2000 Annual Meeting: August 12-16, 2000
National or International Capital? The African Immigrant Presence in Washington, DC
by Kinuthia Macharia, American University and the World Bank
Washington DC is the place to come to in the United States to look for all those exotic artifacts, art, music, food and people from all over the world who are attracted to the city by varying "pull factors."
African immigrants have come to mark their presence in the national capital, adding to its qualification as an international capital. The numbers and impact of African immigrants was not significant in this city about four decades ago. Almost all African countries were under the colonial yoke until the early 1960s which partly explains the non-existent presence of African immigrants. African diplomats were also unknown in Washington four decades ago. The diplomats' presence tends to open up the flow of immigrants to the Washington DC metro area.
For the last twenty years or so, the African immigrant to the USA has traditionally been a student or a diplomat, the latter being particularly specific to this city. After 1973, which marked the overthrow and assassination of Ethiopia's leader Haile Sellassie, Washington started receiving African political refugees, particularly Ethiopians. It is therefore not an accident that the majority of African immigrants in Washington DC are Ethiopians who have also clearly made their presence felt especially in the cuisine that has been served with the gracious traditional Ethiopian style and their strong aromatic coffee! The second largest group of Africans in the DC metropolitan are Nigerians, followed possibly by Ghanaians, Cameroonians, Kenyans, Tanzanians, Ugandans; virtually all the African countries are represented here. Political instability in Somalia, Rwanda, Burundi, Congo, Eriteria has also been responsible for a further influx of African immigrants in the last ten years in the Washington area.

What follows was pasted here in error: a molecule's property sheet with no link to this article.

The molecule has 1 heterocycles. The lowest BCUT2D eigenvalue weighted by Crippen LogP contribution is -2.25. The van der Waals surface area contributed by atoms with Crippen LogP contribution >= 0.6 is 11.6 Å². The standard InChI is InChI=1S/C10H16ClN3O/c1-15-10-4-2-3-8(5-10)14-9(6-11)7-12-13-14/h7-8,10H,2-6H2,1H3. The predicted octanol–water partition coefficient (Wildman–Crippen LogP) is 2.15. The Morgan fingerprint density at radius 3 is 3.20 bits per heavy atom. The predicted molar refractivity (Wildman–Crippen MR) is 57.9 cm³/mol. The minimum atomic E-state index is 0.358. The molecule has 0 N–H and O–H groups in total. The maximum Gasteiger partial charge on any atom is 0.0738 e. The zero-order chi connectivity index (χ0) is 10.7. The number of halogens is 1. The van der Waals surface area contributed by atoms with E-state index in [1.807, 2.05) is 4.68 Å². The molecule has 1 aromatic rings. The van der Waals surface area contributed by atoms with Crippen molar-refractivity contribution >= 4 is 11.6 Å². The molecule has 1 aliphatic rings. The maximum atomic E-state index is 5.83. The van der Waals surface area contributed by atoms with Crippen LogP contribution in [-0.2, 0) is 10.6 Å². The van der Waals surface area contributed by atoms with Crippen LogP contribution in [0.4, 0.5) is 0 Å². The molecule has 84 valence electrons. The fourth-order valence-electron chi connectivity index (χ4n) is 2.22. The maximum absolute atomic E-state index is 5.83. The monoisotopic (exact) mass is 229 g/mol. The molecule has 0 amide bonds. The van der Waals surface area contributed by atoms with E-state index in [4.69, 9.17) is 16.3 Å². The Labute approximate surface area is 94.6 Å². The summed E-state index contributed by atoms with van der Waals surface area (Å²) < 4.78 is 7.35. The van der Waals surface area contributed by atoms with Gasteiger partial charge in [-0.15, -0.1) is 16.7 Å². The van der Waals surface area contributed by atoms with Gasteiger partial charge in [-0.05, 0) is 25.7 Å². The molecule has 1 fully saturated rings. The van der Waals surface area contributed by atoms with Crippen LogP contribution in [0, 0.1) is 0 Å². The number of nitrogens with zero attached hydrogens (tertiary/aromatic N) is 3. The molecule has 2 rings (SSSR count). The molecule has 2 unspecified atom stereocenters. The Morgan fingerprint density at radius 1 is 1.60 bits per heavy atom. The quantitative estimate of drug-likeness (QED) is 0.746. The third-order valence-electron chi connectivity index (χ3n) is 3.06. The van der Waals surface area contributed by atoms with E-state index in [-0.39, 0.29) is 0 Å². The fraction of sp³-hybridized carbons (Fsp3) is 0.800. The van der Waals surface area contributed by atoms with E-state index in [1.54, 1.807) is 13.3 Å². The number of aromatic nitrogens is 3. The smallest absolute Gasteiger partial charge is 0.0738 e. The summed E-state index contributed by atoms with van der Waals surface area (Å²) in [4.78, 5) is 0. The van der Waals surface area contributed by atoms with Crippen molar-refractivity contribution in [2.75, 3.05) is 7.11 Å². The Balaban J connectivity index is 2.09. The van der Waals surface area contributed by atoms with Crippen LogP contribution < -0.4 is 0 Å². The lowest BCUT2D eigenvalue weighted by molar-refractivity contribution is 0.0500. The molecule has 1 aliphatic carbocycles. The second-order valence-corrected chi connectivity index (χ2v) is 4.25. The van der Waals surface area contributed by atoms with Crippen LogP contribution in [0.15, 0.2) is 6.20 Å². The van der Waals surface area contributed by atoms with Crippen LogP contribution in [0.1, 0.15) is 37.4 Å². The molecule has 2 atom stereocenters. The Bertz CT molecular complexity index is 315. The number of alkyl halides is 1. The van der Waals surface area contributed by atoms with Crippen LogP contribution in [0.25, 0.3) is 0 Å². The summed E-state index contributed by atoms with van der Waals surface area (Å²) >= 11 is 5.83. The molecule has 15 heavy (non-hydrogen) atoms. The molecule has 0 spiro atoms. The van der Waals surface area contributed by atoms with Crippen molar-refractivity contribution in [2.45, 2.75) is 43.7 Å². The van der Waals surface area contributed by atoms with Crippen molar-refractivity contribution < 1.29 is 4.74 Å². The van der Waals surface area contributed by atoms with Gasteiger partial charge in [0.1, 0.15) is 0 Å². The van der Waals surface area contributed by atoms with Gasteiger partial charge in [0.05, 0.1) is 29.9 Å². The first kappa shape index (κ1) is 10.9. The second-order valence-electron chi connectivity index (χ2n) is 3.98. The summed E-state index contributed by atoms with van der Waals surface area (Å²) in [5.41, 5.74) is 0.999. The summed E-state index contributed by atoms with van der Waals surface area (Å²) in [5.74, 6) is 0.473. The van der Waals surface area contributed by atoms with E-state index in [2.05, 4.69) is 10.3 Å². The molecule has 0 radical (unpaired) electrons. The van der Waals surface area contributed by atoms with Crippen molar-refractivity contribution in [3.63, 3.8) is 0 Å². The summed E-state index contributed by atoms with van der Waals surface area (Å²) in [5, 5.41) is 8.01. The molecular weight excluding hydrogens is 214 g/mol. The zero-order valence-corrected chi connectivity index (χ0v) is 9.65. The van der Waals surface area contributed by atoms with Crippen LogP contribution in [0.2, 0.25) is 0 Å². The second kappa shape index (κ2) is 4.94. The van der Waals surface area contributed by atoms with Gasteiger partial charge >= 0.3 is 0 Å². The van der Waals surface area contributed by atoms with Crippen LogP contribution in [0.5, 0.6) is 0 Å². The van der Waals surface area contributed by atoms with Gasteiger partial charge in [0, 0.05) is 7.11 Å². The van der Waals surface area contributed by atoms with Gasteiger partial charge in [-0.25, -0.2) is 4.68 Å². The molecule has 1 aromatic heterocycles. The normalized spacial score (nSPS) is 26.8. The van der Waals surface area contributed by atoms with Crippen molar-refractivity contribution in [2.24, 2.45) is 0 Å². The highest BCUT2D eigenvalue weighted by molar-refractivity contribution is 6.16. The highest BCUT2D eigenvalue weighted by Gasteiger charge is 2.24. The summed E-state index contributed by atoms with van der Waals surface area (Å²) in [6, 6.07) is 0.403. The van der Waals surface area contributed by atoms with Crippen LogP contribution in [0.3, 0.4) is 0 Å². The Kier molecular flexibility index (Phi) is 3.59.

Today we see business enterprises run by Africans who are successful entrepreneurs. They came to the U.S. to finish a degree or a diploma. It is an interesting transition for these immigrants who previously had as their primary goals pursuit of higher education with an eye on white collar jobs back in their countries of origin to entrepreneurs who are now permanent residents and sometimes American citizens. Their cultural attachment and their hopes that their children will still identify themselves as Africans and that they will only take the "best of what is American" and always give the "best" to their newly adopted home are still very profound commitments for most of them. This comes out in a number of ways that I will describe below and which visitors to the city and particularly sociologists will find fascinating. The vibrant African immigrant community, I will argue, has established various businesses partly for economic gains and partly to maintain the cultural heritage and to build bridges between the African continent and the new home in America. In the course of that, they have also exposed new cultural ways of doing things to the American citizens and visitors in Washington DC.